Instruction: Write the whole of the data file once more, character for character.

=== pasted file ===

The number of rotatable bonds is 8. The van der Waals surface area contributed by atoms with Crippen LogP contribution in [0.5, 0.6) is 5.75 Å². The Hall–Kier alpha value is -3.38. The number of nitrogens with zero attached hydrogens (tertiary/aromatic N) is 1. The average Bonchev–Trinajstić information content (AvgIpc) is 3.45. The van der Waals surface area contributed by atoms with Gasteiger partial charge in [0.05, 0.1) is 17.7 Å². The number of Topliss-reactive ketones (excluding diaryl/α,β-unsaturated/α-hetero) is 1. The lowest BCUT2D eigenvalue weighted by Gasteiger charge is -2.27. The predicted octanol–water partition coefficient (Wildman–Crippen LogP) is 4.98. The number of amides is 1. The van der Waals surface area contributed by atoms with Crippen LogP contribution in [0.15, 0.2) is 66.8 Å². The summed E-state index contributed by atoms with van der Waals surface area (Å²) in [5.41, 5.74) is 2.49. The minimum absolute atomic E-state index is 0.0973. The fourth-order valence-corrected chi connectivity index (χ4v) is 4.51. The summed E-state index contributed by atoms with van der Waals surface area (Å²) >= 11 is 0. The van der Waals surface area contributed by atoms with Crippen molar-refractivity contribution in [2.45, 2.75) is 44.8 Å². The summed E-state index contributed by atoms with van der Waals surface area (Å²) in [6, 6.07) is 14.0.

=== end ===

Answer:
The number of rotatable bonds is 8. The van der Waals surface area contributed by atoms with Crippen LogP contribution in [0.5, 0.6) is 5.75 Å². The Hall–Kier alpha value is -3.38. The number of nitrogens with zero attached hydrogens (tertiary/aromatic N) is 1. The average Bonchev–Trinajstić information content (AvgIpc) is 3.45. The van der Waals surface area contributed by atoms with Gasteiger partial charge in [0.05, 0.1) is 17.7 Å². The number of Topliss-reactive ketones (excluding diaryl/α,β-unsaturated/α-hetero) is 1. The lowest BCUT2D eigenvalue weighted by Gasteiger charge is -2.27. The predicted octanol–water partition coefficient (Wildman–Crippen LogP) is 4.98. The number of amides is 1. The van der Waals surface area contributed by atoms with Crippen LogP contribution in [0.15, 0.2) is 66.8 Å². The summed E-state index contributed by atoms with van der Waals surface area (Å²) in [5.41, 5.74) is 2.49. The minimum absolute atomic E-state index is 0.0973. The fourth-order valence-corrected chi connectivity index (χ4v) is 4.51. The summed E-state index contributed by atoms with van der Waals surface area (Å²) >= 11 is 0. The van der Waals surface area contributed by atoms with Crippen molar-refractivity contribution in [2.45, 2.75) is 44.8 Å². The summed E-state index contributed by atoms with van der Waals surface area (Å²) in [6, 6.07) is 14.0.